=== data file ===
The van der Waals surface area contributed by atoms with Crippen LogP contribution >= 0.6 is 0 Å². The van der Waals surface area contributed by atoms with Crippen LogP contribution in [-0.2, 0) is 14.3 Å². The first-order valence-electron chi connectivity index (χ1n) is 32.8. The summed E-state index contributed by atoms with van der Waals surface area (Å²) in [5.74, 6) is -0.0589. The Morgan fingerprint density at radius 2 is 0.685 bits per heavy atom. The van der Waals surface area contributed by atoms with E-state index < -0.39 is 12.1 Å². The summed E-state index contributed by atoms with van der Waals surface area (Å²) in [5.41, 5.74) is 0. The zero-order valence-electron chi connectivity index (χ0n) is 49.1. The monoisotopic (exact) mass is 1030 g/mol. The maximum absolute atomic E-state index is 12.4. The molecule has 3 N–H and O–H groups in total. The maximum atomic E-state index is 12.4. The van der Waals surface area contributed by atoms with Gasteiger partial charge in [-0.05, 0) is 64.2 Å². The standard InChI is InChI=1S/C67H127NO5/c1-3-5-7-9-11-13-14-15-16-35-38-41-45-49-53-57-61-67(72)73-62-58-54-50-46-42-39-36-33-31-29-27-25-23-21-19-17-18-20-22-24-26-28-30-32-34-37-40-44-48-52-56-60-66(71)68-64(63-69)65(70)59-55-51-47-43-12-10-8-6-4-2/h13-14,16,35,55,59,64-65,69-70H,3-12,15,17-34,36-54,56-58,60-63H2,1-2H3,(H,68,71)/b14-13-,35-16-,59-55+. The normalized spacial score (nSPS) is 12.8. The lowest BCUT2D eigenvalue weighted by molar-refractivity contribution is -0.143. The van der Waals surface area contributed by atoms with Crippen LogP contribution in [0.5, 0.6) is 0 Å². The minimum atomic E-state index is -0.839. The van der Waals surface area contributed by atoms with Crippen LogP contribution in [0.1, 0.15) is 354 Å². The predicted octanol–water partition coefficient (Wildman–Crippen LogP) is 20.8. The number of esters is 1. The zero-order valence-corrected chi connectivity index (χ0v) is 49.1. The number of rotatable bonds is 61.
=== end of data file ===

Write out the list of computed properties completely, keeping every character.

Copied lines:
The van der Waals surface area contributed by atoms with Crippen LogP contribution >= 0.6 is 0 Å². The van der Waals surface area contributed by atoms with Crippen LogP contribution in [-0.2, 0) is 14.3 Å². The first-order valence-electron chi connectivity index (χ1n) is 32.8. The summed E-state index contributed by atoms with van der Waals surface area (Å²) in [5.74, 6) is -0.0589. The Morgan fingerprint density at radius 2 is 0.685 bits per heavy atom. The van der Waals surface area contributed by atoms with E-state index < -0.39 is 12.1 Å². The summed E-state index contributed by atoms with van der Waals surface area (Å²) in [5.41, 5.74) is 0. The zero-order valence-electron chi connectivity index (χ0n) is 49.1. The monoisotopic (exact) mass is 1030 g/mol. The maximum absolute atomic E-state index is 12.4. The molecule has 3 N–H and O–H groups in total. The maximum atomic E-state index is 12.4. The van der Waals surface area contributed by atoms with Gasteiger partial charge in [-0.05, 0) is 64.2 Å². The standard InChI is InChI=1S/C67H127NO5/c1-3-5-7-9-11-13-14-15-16-35-38-41-45-49-53-57-61-67(72)73-62-58-54-50-46-42-39-36-33-31-29-27-25-23-21-19-17-18-20-22-24-26-28-30-32-34-37-40-44-48-52-56-60-66(71)68-64(63-69)65(70)59-55-51-47-43-12-10-8-6-4-2/h13-14,16,35,55,59,64-65,69-70H,3-12,15,17-34,36-54,56-58,60-63H2,1-2H3,(H,68,71)/b14-13-,35-16-,59-55+. The normalized spacial score (nSPS) is 12.8. The lowest BCUT2D eigenvalue weighted by molar-refractivity contribution is -0.143. The van der Waals surface area contributed by atoms with Crippen LogP contribution in [0.5, 0.6) is 0 Å². The minimum atomic E-state index is -0.839. The van der Waals surface area contributed by atoms with Crippen LogP contribution in [0.1, 0.15) is 354 Å². The predicted octanol–water partition coefficient (Wildman–Crippen LogP) is 20.8. The number of esters is 1. The zero-order valence-corrected chi connectivity index (χ0v) is 49.1. The number of rotatable bonds is 61.